You know that good night sleep with no interruptions that I was so looking forward to? Didn’t happen. It seems some of our fellow residents decided to take the “treat the lounge as your own home” mandate quite literally by returning at 2am, slamming every door to announce their entrance, pouring themselves drinks (whilst loudly clattering every glass available) and settling down for a good chinwag, full of loud guffawing. Mr Fletche and I don’t want to be party poopers, but we do start to google “shut the f**k up” in a number of languages. Eventually, our neighbours decide it’s a suitable time to finish the party and we are able to get a little sleep without the need us to practice our newfound phrases. (In Italian by the way, it seems to be loosely translated as “chiudi il culo” – in the name of international diplomacy, please note however that our noisy neighbours were not necessarily Italian).
Still, it’s our final day in Florence, which we decide to celebrate by…. leaving Florence. Despite the ominous clouds threatening rain we head off to the station, where we purchase tickets to Pisa, and also our tickets for the next leg of our journey tomorrow. All aboard the “Pisa Express” (pun totally intended). We’re about halfway to Pisa when the skies darken and there’s a low rumble which can be heard even over the sound of the train. Lightning flashes across the sky, and the rain comes down so heavily we fear that we maybe canoeing the rest of the way. Luckily I’ve packed my trusty 5,00 euro ombrello.
Despite the rain, we decide to make the 2km walk to Piazza dei Miracoli rather than the bus (Verona has scarred us forever, we may never take a bus again). Our route is lined by sellers, who have packed away their selfie sticks for now, and are now brandishing umbrellas in our faces. I have an umbrella. I do not need another umbrella. Mr Fletche does not need an umbrella – there is room for two under this one should he choose to shelter. Yet every unscrupulous vendor tries to convince us that what we really need is one of their umbrellas. We’ve finally successfully run the gauntlet, and reward ourselves with a cappuccino at Lo Sfizio on Borgo Stretto. The rain finally eases so we take the final stroll towards the famous Leaning Tower.
There’s no doubt that this is an impressive landmark, but the Cathedral and Baptistry are just as impressive, and the famous leaning campanile should be considered as a part of this complex. On its own… well it’s just a tower that’s slightly wonky. In fact, if you tilt your head slightly, it doesn’t even lean. It is flanked by a lovely emerald green lawn, which is unfortunately fenced off – it would be a great place to be able to lay a blanket and just relax for a while, but this doesn’t seem in the least bit encouraged. It seems that Pisa has become centred almost entirely around celebrating this monument, and has become something of a tourist trap.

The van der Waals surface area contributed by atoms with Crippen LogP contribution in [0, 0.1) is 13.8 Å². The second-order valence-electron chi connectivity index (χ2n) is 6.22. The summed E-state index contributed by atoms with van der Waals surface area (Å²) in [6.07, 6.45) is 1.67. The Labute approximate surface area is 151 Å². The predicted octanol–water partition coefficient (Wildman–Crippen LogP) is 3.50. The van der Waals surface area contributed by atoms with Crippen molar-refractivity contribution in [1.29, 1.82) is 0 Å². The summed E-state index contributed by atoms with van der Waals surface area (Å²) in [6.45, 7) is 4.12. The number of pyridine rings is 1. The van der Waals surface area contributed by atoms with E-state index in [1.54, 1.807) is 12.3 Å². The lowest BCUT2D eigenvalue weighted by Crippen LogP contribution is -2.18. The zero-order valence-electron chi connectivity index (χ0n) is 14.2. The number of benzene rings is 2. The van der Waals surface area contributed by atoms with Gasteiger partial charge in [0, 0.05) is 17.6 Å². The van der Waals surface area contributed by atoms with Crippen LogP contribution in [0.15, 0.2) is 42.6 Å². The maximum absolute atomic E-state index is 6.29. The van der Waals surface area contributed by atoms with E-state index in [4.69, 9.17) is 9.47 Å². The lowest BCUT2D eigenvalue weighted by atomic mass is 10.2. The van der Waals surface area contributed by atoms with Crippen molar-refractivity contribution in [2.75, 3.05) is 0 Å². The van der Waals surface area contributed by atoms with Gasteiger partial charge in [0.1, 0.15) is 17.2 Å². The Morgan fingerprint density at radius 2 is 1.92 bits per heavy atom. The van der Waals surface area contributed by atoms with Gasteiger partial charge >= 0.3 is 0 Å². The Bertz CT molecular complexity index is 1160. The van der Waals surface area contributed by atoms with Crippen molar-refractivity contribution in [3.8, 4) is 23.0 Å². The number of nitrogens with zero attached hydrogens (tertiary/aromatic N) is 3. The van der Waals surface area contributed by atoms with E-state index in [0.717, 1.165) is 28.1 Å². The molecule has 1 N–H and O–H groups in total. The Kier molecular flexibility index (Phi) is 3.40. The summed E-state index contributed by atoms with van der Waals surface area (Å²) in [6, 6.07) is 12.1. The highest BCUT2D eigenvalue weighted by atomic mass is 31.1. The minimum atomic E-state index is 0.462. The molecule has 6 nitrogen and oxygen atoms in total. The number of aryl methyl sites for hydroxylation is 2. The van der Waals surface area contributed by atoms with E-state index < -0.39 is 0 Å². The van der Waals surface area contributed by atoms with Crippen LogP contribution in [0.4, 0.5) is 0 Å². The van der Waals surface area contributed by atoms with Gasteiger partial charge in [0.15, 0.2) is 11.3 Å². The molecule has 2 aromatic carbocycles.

We were excited to discover a small market just beyond Miracle Square, hoping for local arts and crafts and authentic Italian cuisine. Instead we were faced with nigh on 50 identical souvenir stalls, all selling fridge magnets (and you know how much I love a fridge magnet), mugs, t-shirts and all manner of tat; aggressive watch and sunglasses sellers; and a McDonalds and Burger King for a non-authentic culinary experience.
We made our way back to the station, returning to Lo Sfizio for a couple of salads and a lunchtime drink. We get to the station (having forgotten to check the return train times when we arrived) and find we’ve missed our return train by one minute. If only we’d taken one less picture of me trying to prop up the tower we may have made it. An hour’s wait, and we’re finally heading back to Florence.
We spend a little time packing up our suitcases before heading out for our final evening. We make that long walk down to the river once more. This time, as we cross the river on Ponte Santa Trinita, the soft early evening sunlight bathes the Ponte Vecchio in a golden glow, and the river is almost still, leading to an almost perfect reflection. This is the most beautiful we’ve seen Florence and we almost wish we’d left Pizzale Michelangelo for tonight. Mr Fletche contemplates suggesting a return but then remembers my moaning from the previous evening and thinks better of it. Refusing to purchase a selfie-stick, we attempt an arms-length selfie… a kind fellow tourist offers to take our picture for us. This is one of the few pictures we have taken together and proves that we were actually there together. Although on closer inspection, the photo looks like we have been superimposed on some sort of “perfect Florence scene” background screen…
Remembering our lovely meal from the first night we try and find the square. We know we headed in this direction, and then we sort of headed off in that direction… eventually we concede that we have no idea where we are or where we’re trying to get to. A quick glance of the notes on my phone would have given us exactly the right restaurant name and location. By the time we’ve circled round to Piazza di San Firenze for a third time, we decide we may as well eat at one of the restaurants there. There seem to be no vacant tables on the terrace at Osteria De’Peccatori, but we are beckoned over by the beaming waiter who magics up a tale for two for us. And we are glad we decide to eat here, the food is fab and I love the fact that all the waiters look as if they have been waiting tables for at least sixty years… When we opt for a limoncello to finish off our meal, our waiter practically applauds…he clearly approves of our choice. Best of all, the two meals, wine, beer and limoncelli come to just 35,00 euro… what a bargain! We wave ciao to our new best friends, and weave our way back to our hotel for the final time. Our noisy neighbours appear to have checked out so hopefully there’ll be no late night partito in the lounge tonight…